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Kingston Photo of people buying and selling produce at the Community Market, 1917

A new idea, from 101 years ago.

Kingston Photo of people buying and selling produce at the Community Market, 1917

 

In 2018, a new farmer’s market opened in Kingston. The Library’s usually there; check us out! It’s a great new venture with some interesting echos of the past.

In  1917, Kingston also had a new community market, this one located at the Point, right where Summer Street splits from Main. The Old Colony Memorial on July 13 that year invited anyone with surplus food  to join in.

No matter how small an amount you may have to sell, you are invited to bring it to the market. Products of the garden, dairy, poultry, etc. in fact, anything you are engaged in producing…

Part of the national effort to increase local food production as the nation entered the First World War, Kingston’s market was sponsored by the Grange, the Patriotic Society and the Food Production Committee of the Public Safety Commission. There was no charge for selling: vendors just had to show up with their wares.

Within the first week the market was open, 17-year-old diarist Helen Foster wrote that “things sure were stirring there.”

Source:  Newspapers PC19; Mary Hathaway Collection MC21

Cover of The Cadaver King and the Country Dentist, showing a hearse under a storm cloud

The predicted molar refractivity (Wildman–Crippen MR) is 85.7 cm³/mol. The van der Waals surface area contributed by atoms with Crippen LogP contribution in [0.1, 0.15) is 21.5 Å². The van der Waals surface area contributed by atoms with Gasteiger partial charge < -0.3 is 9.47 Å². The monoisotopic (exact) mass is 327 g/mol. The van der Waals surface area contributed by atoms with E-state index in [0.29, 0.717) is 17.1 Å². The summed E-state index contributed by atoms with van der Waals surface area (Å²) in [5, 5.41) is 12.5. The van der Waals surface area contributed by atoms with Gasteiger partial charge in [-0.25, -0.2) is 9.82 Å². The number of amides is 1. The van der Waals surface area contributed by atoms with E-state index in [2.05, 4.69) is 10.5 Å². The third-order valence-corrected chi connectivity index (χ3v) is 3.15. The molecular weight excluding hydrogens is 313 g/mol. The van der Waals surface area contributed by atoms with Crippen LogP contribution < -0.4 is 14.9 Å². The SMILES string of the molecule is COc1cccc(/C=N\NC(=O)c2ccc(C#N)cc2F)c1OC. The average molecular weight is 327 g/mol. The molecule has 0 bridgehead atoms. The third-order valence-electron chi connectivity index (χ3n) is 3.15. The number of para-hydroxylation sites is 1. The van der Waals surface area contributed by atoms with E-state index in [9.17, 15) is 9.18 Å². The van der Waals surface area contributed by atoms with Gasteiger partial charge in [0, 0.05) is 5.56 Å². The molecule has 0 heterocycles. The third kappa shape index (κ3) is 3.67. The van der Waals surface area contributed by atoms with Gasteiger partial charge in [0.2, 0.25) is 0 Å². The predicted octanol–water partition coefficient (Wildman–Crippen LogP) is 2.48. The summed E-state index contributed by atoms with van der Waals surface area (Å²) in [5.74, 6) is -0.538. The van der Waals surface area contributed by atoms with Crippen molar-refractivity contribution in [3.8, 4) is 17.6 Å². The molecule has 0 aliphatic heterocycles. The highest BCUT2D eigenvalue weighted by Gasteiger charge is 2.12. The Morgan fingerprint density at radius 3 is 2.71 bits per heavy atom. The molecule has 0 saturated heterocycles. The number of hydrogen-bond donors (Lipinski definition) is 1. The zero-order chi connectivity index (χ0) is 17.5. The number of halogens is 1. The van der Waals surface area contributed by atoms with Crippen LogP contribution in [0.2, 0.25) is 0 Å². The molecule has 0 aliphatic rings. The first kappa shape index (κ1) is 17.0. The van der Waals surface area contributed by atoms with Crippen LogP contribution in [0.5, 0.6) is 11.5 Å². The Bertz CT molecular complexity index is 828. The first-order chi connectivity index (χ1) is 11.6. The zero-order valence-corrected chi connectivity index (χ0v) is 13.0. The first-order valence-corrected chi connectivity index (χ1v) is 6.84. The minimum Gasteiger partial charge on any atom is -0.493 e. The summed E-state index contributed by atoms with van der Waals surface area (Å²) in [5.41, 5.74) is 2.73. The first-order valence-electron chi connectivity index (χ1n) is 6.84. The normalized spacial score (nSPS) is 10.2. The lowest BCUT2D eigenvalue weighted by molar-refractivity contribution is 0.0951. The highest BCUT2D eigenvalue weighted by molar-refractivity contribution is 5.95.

The Cadaver King and the Country Dentist : a True Story of Injustice in the American South, by Radley Balko and Tucker Carrington

Cover of The Cadaver King and the Country Dentist, showing a hearse under a storm cloudInvestigative journalist Radley Balko and Tucker Carrington, Director of the Innocence Project at the University of Mississippi, have put together a heart-rending account of the institutional racism embedded in the intersection of law and science in Mississippi. The Cadaver King and the Country Dentist of the title are Dr. Stephen Hayne and Dr. Michael West, who together held sway over the murder investigation and prosecution  for decades. Leaning heavily on an antiquated system of county coroners, complicit officials who fought hard to maintain the Jim Crow status quo and a gloss of CSI-style razzle-dazzle and jargon, Haynes  literally cornered the market on autopsies in the state and brought along his friend West, who professed expertise in a number of shaky forensic techniques.

The two became the favored experts for prosecutors. not least for their creativity and willingness to shape the “evidence” to the state’s needs.  Judges accepted the “science.” State officials refused to staff or fund a modern medical examiner’s office. Haynes and West grew rich and famous.  And innocent people, mostly African-American, went to jail.  While two of the wrongly convicted men detailed in the book were exonerated when Haynes and West eventually fell from grace, many others remain imprisoned with no systematic review of this deep injustice likely.  This is not a story with a happy ending, but one that will leave you shaking your head and whispering Mississippi goddam.